# FAQ: Asymptotic Notation: Conceptual - Big Theta (Θ)

This community-built FAQ covers the “Big Theta (Θ)” exercise from the lesson “Asymptotic Notation: Conceptual”.

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Hi there,

In the video he say that 1 divided by 2 is equal to zero but I couldn’t figure out why. I didn’t understand what he said.

Would love a clarification.

Thanks.

2 Likes

I think that this is because N is an integer, and not a float. Since 1/2 is 0.5, we could say that this is equal to 0.

Yea, doesn’t make sense to me either. The explanation is not good.

1 Like

The video mentions that because the number is an integer, when divided it’s equal to zero (because the result is 0.5)

In Python, if you devide 2 integers you will get an integer out of it. And it will always be rounded down. So for example even if you get 0.999 out of a division of 2 integers, the output would be 0

I wrote this code:

``````def function(n):
count = 0
while n/2 != 0:
count += 1
n = n / 2
return print(count)

function(2)
``````

to try out the logic behind the exercise and for some reason the print output would give me a value of 1075.
so I guess the logic that whenever you divide 2 integers will give out a integer back makes no sense to me.
so to fix this problem I tried instead:

``````def function(n):
count = 0
while int(n/2) != 0:
count += 1
n = n / 2
return print(count)

function(2)
``````

only after adding int() in the while statement i could get 1 as a value to be returned… this is a very confusing topic.

why would i need to specify int() in the while statement?
and why would it work without changing the n = n / 2 inside the while loop?

This may be because the course may have been written for Python 2 rather than Python 3 (not completely sure though). In Python 2, the division operator `/` would always return an integer because it did floor division. In Python 3, `/` will return a decimal if applicable. You can use `//` for floor division in Python 3 if you’d like.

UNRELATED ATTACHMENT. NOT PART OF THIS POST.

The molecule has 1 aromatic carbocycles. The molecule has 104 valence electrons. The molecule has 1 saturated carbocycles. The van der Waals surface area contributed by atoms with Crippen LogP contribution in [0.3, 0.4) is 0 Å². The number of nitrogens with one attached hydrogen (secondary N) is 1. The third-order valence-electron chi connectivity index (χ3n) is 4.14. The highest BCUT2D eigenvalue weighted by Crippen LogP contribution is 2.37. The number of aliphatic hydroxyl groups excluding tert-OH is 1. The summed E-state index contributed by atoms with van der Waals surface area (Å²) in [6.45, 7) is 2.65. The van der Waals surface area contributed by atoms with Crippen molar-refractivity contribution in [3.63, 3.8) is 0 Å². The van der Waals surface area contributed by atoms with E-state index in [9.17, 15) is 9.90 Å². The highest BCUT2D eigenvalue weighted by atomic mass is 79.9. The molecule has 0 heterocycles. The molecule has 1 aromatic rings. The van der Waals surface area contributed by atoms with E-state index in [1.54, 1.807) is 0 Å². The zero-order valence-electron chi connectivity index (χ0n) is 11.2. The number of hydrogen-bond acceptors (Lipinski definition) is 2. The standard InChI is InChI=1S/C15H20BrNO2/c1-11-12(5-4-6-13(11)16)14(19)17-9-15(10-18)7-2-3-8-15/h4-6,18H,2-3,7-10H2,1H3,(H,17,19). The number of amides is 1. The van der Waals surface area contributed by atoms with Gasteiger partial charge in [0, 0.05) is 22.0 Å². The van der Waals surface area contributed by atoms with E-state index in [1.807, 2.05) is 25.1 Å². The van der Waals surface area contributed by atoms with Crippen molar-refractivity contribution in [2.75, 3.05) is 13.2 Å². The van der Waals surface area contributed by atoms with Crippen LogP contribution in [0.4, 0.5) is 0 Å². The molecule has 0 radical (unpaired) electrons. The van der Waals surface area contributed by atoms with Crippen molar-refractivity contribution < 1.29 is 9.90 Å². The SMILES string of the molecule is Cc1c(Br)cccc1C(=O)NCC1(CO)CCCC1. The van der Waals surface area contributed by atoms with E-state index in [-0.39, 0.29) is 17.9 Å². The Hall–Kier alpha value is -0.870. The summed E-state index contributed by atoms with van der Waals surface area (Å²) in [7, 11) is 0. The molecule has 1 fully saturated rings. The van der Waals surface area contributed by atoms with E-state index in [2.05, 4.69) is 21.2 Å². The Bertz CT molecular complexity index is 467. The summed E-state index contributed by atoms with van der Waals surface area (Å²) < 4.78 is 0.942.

Can you post a link to this exercise or explain what the goal of this function is?

2 Likes

By the time i am writing you this Ive noticed I made a mistake while writing the function, it was supposed to be this instead:

``````def function(n):
count = 0
while n != 1:
count += 1
n = n / 2
return print(count)

function(2)

``````

but the fact that I wasn’t getting a integer dividing 2 integer in my previous code was happening… =D

actually…I did not made a mistake on my first post.
The function I wrote there was based on the video not the exercise… (I got confused when I went to look up for the lesson since you asked for the link.)

in the video he does express that function I wrote and I still get the same troubles as before if I do not declare int(n/2) in the while loop

I am quite confused to everything since this is a very complicated topic and I feel like the fact this may be written for python 2 makes me more confused, I am sorry for the double post and all the confusion.

Since I started to learn Python, I meet more and more troubles about Python versions mismatch. I think it is a good habit to put at the beginning of your script which version of Python was used as a comment.

1 Like

Hi, thank you for the explanation. I have a question. When the instructor says “lower bounded power of 2” what does he mean?
What boundary is implied here? Could you please explain?